J. Robert King

Nothing to Sneeze At

I should point out, I’m not an epidemiologist.

(You don’t know how many of my conversations start this way.)

All right, so I’m not an epidemiologist, but I’ve got a new theory about the sneeze. For years, we’ve all been told that the sneeze is the body’s attempt to rid itself of something foreign–to get rid of viruses and bacteria and so forth.

Okay, but when have you ever sneezed yourself well? When have you ever sneezed five times in a row and said, “Ah, hah, I’ve gotten rid of that virus”?

You never have. That’s because the sneeze is not meant to get rid of a virus in your system. It’s meant to spread that virus to other people.

Okay, let’s think in terms of evolution. There were viruses that made your face turn green, but they didn’t spread. There were viruses that made your nipples extend, but they didn’t spread. There were viruses that made your hair fall out, but they didn’t spread.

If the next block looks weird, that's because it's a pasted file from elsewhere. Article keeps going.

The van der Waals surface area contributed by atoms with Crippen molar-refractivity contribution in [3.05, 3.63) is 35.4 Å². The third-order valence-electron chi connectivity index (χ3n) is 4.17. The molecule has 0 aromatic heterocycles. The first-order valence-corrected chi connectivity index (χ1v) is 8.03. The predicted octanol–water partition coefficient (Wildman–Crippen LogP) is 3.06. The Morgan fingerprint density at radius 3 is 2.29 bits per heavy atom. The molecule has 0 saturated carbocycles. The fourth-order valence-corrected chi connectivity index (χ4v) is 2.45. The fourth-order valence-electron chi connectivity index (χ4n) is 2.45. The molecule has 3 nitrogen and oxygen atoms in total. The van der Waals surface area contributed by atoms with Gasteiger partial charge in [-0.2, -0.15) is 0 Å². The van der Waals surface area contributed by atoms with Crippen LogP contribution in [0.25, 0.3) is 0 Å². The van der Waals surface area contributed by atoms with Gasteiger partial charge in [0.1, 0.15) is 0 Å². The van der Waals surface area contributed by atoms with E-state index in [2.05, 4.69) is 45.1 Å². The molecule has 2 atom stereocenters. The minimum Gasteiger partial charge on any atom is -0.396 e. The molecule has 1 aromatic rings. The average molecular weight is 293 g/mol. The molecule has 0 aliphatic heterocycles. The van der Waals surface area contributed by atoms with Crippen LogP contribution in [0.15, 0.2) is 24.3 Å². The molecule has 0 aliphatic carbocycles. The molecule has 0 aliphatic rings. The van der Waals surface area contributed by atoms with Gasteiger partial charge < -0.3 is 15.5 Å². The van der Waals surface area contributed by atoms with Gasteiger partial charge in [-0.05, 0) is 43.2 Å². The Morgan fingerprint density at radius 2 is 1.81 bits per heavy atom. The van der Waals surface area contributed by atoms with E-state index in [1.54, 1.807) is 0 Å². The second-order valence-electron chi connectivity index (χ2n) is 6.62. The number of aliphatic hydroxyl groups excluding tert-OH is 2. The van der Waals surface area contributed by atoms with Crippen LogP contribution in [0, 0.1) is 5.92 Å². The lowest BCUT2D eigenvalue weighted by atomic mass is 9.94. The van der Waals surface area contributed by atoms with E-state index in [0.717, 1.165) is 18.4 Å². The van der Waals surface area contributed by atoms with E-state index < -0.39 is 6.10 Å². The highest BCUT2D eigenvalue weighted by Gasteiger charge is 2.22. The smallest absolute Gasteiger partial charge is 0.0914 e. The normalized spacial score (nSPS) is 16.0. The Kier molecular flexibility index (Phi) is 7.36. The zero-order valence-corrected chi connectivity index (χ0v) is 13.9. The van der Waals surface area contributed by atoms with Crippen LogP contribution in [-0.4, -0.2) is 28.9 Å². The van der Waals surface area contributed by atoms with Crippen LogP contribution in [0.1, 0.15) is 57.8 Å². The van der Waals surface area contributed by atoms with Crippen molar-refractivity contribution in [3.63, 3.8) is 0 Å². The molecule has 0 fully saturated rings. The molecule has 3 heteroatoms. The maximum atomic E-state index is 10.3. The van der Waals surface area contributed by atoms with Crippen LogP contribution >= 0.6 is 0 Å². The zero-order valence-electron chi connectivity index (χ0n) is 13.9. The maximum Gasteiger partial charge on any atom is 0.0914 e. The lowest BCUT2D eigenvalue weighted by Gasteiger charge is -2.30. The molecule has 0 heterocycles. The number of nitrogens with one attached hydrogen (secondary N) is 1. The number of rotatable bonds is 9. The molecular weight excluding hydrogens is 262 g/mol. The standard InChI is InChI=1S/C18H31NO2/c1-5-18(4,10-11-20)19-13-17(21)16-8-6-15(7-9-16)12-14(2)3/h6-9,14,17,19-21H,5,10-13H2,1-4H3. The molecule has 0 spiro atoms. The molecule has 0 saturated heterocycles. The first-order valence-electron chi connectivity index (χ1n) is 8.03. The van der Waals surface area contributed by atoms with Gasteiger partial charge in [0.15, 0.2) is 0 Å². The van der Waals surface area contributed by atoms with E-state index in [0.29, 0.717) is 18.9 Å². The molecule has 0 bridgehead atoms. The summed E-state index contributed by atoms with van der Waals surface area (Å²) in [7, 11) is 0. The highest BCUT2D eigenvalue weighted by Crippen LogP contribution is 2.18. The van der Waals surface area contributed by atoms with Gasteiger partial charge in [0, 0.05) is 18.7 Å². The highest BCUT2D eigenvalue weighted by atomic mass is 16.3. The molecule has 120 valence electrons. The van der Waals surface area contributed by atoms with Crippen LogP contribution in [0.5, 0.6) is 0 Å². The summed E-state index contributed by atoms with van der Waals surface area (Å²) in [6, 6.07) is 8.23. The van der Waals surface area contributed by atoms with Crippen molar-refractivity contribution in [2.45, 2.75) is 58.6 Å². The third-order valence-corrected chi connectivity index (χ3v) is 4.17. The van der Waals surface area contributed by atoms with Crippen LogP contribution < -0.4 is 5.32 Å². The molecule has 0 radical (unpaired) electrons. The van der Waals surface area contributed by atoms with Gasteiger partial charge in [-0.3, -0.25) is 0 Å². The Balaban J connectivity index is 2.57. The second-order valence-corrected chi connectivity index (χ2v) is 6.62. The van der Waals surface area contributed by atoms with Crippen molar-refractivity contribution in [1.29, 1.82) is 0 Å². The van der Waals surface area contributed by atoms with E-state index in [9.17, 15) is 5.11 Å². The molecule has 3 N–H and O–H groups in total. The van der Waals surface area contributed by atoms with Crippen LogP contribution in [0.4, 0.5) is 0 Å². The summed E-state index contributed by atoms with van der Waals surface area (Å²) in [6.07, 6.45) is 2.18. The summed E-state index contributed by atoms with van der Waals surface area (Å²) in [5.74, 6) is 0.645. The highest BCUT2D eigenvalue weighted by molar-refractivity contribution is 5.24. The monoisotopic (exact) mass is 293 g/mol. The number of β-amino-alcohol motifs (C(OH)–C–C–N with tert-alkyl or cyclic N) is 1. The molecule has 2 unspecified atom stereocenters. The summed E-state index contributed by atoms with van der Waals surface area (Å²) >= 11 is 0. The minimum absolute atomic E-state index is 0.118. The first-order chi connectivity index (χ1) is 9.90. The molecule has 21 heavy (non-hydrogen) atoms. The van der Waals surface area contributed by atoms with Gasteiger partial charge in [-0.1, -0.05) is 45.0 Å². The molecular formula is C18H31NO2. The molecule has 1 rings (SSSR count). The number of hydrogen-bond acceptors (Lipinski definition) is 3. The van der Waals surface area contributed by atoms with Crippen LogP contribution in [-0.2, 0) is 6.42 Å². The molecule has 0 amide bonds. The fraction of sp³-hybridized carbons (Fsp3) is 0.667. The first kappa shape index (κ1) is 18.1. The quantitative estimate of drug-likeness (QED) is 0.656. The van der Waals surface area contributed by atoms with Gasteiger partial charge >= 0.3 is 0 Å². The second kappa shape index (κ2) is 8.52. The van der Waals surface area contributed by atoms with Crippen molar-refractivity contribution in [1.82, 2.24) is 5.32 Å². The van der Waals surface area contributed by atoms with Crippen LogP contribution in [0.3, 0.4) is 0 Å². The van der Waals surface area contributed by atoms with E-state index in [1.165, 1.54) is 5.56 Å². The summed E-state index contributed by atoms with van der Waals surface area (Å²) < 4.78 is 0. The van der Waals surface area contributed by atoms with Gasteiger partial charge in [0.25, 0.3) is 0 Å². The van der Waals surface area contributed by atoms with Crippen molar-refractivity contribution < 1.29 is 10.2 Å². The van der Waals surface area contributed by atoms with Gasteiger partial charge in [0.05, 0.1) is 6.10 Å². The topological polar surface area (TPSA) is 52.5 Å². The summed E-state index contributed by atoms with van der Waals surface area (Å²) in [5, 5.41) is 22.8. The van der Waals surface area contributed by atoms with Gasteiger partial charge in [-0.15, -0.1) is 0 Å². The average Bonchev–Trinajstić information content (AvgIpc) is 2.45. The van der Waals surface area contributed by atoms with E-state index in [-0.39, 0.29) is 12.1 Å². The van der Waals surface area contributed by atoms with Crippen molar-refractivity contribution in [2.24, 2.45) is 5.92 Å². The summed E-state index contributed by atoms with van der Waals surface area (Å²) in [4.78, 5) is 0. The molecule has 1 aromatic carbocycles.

Once a virus made you sneeze, though–well, that virus had a way to spread.

So, over five billion years, our species has played host to millions of viruses, but the ones that are still hanging around are the ones that make us sneeze and cough and spread the virus from one to another.

That’s the point of a sneeze. It’s not your body’s attempt to rid itself of a virus. It’s the virus’s blind ability to make you shoot it out to all your friends.

Why aren’t there viruses that make us fart? Because farts don’t go far. We wear pants. And farts stink, so people get away.

No. Viruses that make us fart have died out (thank goodness), but viruses that  make us sneeze live on because they have a way to spread themselves.

Which is why people with H1N1, should stay home and watch some movies.

For five million years, sneezing hominids have spread viruses, one to the next. They’ve said, “Yeah, I’m sneezing, but I’ve got to hunt and gather, so the rest of you had better just ignore me.”

No more. Let’s stop the spread of sneezing viruses. Let’s stop H1N1 and all those other little monsters by staying home and sneezing on no one.

And let’s take it to the next level. Let’s find viruses we want to propigate. Maybe there’s a virus that makes us kinder. Maybe there’s one that makes us smarter, or sweeter, or more beautiful. Maybe there’s a virus that passes only when we take the hand of someone we considerered an enemy.

Let’s take that hand. Let’s pass that virus. Let’s become better people.

It’s nothing to sneeze at.

October 31st, 2009
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